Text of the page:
Block C was built in 1942, and thus forms part of the mid-war phase of expansion at BP, which witnessed the construction of purpose-designed brick buildings intended to supplement the Victorian mansion, outhouses and huts that had been used at the start of the war.
The function of Block C (which had formerly been located in Hut 7) was to house the Hollerith section. Hollerith machines were punch-card operated index machines, developed in the 1900s, used for storing information from earlier decrypts of encoded German messages. The machines were manufactured by IBM and were in use internationally.
The resulting Intelligence Index system, presided over by Freddie Freeborn (and thus referred to colloquially at BP as the 'Freebornery'.), was an important component element of BP's highly effective system of intelligence gathering. By drawing on earlier decrypt analyses, numerous possible permutations of the Axis codes could be ruled out, thereby speeding up the process.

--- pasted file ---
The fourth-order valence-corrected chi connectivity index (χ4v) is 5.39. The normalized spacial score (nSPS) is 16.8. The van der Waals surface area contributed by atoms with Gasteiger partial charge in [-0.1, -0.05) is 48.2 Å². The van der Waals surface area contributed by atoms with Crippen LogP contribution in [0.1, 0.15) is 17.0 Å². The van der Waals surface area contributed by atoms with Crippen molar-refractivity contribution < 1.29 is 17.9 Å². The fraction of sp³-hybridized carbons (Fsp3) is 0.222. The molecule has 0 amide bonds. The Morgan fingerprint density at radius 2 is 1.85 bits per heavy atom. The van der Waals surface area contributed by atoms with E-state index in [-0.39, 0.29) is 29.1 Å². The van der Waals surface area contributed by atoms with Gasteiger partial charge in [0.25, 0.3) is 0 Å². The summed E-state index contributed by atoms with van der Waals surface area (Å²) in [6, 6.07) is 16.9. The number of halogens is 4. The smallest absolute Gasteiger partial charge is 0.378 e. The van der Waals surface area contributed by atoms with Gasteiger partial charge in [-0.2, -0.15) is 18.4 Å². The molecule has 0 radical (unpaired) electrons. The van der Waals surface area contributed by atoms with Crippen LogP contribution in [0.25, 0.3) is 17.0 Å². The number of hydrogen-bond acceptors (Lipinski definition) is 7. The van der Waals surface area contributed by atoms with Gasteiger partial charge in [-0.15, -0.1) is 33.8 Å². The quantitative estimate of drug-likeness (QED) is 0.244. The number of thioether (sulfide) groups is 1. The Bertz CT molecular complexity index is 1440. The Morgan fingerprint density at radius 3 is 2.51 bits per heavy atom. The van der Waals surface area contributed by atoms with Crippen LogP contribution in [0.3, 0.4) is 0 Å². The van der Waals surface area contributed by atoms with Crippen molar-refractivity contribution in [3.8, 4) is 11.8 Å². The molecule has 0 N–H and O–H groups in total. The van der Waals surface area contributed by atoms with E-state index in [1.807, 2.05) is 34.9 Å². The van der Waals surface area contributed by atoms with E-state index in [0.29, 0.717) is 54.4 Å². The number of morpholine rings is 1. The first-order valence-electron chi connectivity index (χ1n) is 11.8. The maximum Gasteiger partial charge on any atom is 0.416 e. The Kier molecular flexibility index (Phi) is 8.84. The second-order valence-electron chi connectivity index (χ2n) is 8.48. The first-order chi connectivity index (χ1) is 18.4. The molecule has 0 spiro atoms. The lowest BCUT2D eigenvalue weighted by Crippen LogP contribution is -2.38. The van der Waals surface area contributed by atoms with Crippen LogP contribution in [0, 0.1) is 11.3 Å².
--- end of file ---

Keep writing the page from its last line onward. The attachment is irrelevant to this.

The building was planned in 1941 but construction was delayed because of delays in obtaining building materials (notably steel). Once completed, the scale of the operation was considerable: some 2 million punched cards a week were being produced, indicating the sheer scale of this part of the operation.
The building was subsequently used for a period as a training school by GCHQ from 1946 to 1987: this involved extensive subdivision and internal alteration. Block C has languished in more recent years.